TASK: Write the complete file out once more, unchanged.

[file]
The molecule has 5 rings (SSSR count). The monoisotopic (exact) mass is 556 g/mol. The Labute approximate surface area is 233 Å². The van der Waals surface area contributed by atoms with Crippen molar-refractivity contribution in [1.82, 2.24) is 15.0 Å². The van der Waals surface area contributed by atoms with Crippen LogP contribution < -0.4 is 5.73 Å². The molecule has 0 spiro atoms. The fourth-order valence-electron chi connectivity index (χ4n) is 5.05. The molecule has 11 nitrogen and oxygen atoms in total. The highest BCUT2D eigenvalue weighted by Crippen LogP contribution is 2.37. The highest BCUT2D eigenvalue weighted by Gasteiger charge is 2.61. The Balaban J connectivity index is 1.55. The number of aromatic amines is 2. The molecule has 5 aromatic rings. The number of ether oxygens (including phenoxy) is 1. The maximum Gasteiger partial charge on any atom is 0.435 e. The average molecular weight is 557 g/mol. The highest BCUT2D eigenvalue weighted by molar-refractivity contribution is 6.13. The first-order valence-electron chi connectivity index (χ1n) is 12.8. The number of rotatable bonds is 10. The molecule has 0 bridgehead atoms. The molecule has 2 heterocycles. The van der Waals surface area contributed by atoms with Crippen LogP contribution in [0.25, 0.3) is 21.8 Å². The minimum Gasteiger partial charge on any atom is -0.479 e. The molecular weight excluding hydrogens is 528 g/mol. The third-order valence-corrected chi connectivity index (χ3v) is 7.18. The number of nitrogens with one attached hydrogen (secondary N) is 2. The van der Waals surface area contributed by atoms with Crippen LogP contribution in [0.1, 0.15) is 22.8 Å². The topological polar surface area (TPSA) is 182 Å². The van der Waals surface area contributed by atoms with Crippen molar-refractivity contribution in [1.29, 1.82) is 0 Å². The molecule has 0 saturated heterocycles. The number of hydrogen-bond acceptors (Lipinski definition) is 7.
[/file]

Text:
The molecule has 5 rings (SSSR count). The monoisotopic (exact) mass is 556 g/mol. The Labute approximate surface area is 233 Å². The van der Waals surface area contributed by atoms with Crippen molar-refractivity contribution in [1.82, 2.24) is 15.0 Å². The van der Waals surface area contributed by atoms with Crippen LogP contribution < -0.4 is 5.73 Å². The molecule has 0 spiro atoms. The fourth-order valence-electron chi connectivity index (χ4n) is 5.05. The molecule has 11 nitrogen and oxygen atoms in total. The highest BCUT2D eigenvalue weighted by Crippen LogP contribution is 2.37. The highest BCUT2D eigenvalue weighted by Gasteiger charge is 2.61. The Balaban J connectivity index is 1.55. The number of aromatic amines is 2. The molecule has 5 aromatic rings. The number of ether oxygens (including phenoxy) is 1. The maximum Gasteiger partial charge on any atom is 0.435 e. The average molecular weight is 557 g/mol. The highest BCUT2D eigenvalue weighted by molar-refractivity contribution is 6.13. The first-order valence-electron chi connectivity index (χ1n) is 12.8. The number of rotatable bonds is 10. The molecule has 0 bridgehead atoms. The molecule has 2 heterocycles. The van der Waals surface area contributed by atoms with Crippen LogP contribution in [0.25, 0.3) is 21.8 Å². The minimum Gasteiger partial charge on any atom is -0.479 e. The molecular weight excluding hydrogens is 528 g/mol. The third-order valence-corrected chi connectivity index (χ3v) is 7.18. The number of nitrogens with one attached hydrogen (secondary N) is 2. The van der Waals surface area contributed by atoms with Crippen LogP contribution in [0.1, 0.15) is 22.8 Å². The topological polar surface area (TPSA) is 182 Å². The van der Waals surface area contributed by atoms with Crippen molar-refractivity contribution in [1.29, 1.82) is 0 Å². The molecule has 0 saturated heterocycles. The number of hydrogen-bond acceptors (Lipinski definition) is 7.